Eventually, you’ve got to reach the top. We’re pretty high up now and the 10km finish is at sea level, on the shores of the Golden Horn. Which means it’s now downhill time. And it’s a steep descent where, once again, everyone finds the energy to put a spurt on.
Music blasts from speaker systems, people are cheering everyone on; this is where the security teams are shouting ‘az kaldı’ (nearly there) and the climb is already a distant memory.
All of a sudden no one is tired and weary and life’s good again!
We take a right onto the flat and grab water at the water station. And then it’s onwards, along the flat, passing the grand, ornate gates of Dolmabahçe Palace.
If you know Istanbul, you’ll know it’s overcrowded and the traffic is horrendous. Marathon day is the only day where you get the roads to yourself and all is relatively quiet. Today, this part of the city is yours. It’s a good feeling!
Just after Dolmabahçe Palace we pass a flight of Turkey’s now-famous rainbow-coloured steps. Again, 15k and 10k runners stop off to take photos and to have their photo taken on the steps.
If today was about running for a time, they’ve forgotten. Drummers encourage everyone along this stretch and, soon after, we reach what was previously Beşiktaş football team’s Inönü Stadium.
We’d seen this the day before from the road above and it was sharp-intake-of-breath-time again as we suddenly realised what the humongous gaping hole below us had been. Supporters of any type of team that has had a home for so many years will empathise with that. A shiny new stadium is on its way…
And the guy in the centre of the photo? He trains along the running track on Fethiye harbour and we see him quite often when we’re attempting to do our training. I spotted the Fethiye Belediyesi symbol on his t-shirt. We’ve done four runs in Turkey now and you see a lot of the same people. This guy’s one of them.
Ohhhh, and look at this. We’ve run over the Bosphorus Bridge, had a (seemingly) never-ending climb, enjoyed a trot downhill, run along the flat by Dolmabahçe Palace…and all of sudden…you round the bend…and there’s Galata Bridge.
Just to your right is the entrance to Tünel funicular and then just before the the entrance to the bridge is the fish market in Karaköy…and over the other side of the bridge is the finish of the 10 km run.
Another burst of energy…You’ve done it!
…And we cross the bridge, take a right and (if you’re me and a few other people) stop for one more time to take an Istanbul-in-the-sunshine photo. Onwards to the finish line…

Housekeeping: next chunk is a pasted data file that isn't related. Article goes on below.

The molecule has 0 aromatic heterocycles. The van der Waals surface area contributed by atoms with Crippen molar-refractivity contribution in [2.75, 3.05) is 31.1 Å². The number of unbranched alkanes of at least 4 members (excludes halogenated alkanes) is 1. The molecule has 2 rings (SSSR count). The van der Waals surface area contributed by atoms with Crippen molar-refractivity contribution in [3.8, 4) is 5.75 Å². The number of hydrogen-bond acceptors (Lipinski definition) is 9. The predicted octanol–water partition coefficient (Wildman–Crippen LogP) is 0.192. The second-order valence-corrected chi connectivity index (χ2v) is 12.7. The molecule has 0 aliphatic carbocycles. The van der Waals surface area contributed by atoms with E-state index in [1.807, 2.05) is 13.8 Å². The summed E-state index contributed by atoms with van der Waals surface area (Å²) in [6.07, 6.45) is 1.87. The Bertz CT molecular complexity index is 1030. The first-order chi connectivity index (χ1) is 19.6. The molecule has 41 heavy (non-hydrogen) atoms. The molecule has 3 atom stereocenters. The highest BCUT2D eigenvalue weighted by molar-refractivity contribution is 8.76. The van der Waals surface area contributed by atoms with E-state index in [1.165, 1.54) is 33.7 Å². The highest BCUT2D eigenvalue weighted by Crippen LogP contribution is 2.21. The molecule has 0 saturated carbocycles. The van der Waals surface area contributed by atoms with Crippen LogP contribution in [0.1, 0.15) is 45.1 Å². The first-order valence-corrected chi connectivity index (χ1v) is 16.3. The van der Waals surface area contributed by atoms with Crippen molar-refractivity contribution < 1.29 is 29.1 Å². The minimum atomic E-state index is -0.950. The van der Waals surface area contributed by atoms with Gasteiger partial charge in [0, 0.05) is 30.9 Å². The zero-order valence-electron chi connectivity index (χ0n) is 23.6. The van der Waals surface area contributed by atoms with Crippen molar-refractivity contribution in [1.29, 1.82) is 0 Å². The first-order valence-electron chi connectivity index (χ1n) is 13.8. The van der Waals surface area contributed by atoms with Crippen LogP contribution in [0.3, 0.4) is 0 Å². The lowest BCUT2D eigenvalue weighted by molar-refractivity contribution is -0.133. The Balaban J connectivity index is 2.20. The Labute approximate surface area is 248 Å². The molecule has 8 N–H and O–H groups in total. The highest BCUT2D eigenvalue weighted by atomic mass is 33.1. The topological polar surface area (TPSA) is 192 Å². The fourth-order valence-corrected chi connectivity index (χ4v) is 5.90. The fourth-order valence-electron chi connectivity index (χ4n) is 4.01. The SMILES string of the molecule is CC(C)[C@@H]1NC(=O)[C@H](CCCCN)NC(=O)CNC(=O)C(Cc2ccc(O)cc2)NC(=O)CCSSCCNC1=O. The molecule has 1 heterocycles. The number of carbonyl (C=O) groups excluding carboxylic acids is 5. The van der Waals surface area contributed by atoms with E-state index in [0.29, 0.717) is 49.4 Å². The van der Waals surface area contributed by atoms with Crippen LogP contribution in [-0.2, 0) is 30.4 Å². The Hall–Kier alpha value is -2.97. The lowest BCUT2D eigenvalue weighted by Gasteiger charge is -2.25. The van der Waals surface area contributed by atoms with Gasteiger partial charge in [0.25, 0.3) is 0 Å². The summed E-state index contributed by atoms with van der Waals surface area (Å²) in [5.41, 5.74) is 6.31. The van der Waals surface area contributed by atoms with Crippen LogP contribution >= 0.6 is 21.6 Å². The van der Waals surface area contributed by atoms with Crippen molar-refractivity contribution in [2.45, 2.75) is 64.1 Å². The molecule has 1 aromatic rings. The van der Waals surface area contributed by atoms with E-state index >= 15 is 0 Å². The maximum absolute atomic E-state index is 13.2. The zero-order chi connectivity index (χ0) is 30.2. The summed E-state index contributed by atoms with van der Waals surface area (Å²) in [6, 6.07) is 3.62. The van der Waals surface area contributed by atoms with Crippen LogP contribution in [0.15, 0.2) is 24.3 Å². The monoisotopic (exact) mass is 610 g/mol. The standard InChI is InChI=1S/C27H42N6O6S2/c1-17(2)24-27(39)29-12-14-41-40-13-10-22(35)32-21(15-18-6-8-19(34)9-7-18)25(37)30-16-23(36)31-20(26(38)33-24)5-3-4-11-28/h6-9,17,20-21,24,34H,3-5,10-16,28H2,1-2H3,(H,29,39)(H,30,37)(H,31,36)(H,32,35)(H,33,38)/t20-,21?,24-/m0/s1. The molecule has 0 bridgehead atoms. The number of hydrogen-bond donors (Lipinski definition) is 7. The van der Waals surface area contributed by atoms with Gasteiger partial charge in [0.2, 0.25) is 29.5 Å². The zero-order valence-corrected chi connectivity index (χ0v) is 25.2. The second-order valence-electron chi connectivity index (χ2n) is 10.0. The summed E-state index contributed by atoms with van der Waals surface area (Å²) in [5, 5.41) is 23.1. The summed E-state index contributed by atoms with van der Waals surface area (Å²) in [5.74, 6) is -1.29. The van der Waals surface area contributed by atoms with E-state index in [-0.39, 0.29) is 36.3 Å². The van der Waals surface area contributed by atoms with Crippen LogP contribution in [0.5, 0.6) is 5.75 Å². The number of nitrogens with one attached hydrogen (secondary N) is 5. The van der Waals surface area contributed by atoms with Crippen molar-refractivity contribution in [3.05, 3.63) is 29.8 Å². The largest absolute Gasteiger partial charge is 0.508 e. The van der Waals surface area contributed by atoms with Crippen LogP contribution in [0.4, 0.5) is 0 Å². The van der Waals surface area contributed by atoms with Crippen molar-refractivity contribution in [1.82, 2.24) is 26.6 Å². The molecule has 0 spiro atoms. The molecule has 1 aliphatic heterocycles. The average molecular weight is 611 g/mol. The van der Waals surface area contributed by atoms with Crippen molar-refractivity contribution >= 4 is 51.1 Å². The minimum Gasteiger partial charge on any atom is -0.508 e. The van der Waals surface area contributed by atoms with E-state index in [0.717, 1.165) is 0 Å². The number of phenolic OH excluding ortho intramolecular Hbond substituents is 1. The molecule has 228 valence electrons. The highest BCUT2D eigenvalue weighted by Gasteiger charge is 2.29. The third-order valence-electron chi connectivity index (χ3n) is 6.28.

A welcome sight! What follows is mellow pandemonium as we all crowd and crush and squash to pick up certificates and medals. Don’t expect signs guiding you in the right direction. Just follow someone with a number on their chest in the hope they know where they’re going.
Better still, if you see someone with a carrier bag (girl in purple shorts in this photo) already with their goodies inside, ask them where they got their bag from.
Pick up your well-deserved treats and then walk back up to Sultanahmet to your hotel to take an ever more well-deserved shower. And then, if like me, you have a loved one or friends running in the marathon, go straight back out and make sure you’re there to cheer them back in.
They will have done 42 km, not 10. They’ll appreciate the support.
Istanbul Marathon – Useful Info
- If this description or photos have tempted you to take part, next year’s date has already been announced. Keep your eye on the Istanbul Marathon website for further updates.
- Don’t worry if you’re not a runner. As we said above, more people took part for fun this year. It was all good fun.
- There’s a marathon, 15 km run, and a shorter, people’s fun run. A good excuse to wander on the Bosphorus Bridge.
- We stay in Sultanahmet for this event because shuttle buses to the start line leave from there and the marathon finishes there, too. Not far to walk back to your hotel.
- The Istanbul Marathon is an IAAF Gold Label event and Turkey’s biggest running event. For races elsewhere around Turkey, take a look at our calendar of road races and trail events taking place throughout the year.
- It is no longer possible to run the 10k in the Istanbul Marathon. If you do the 15k, the route is the same and then continues to Yenikapı. If you want to run a 10k, this is an option at the Istanbul Half Marathon.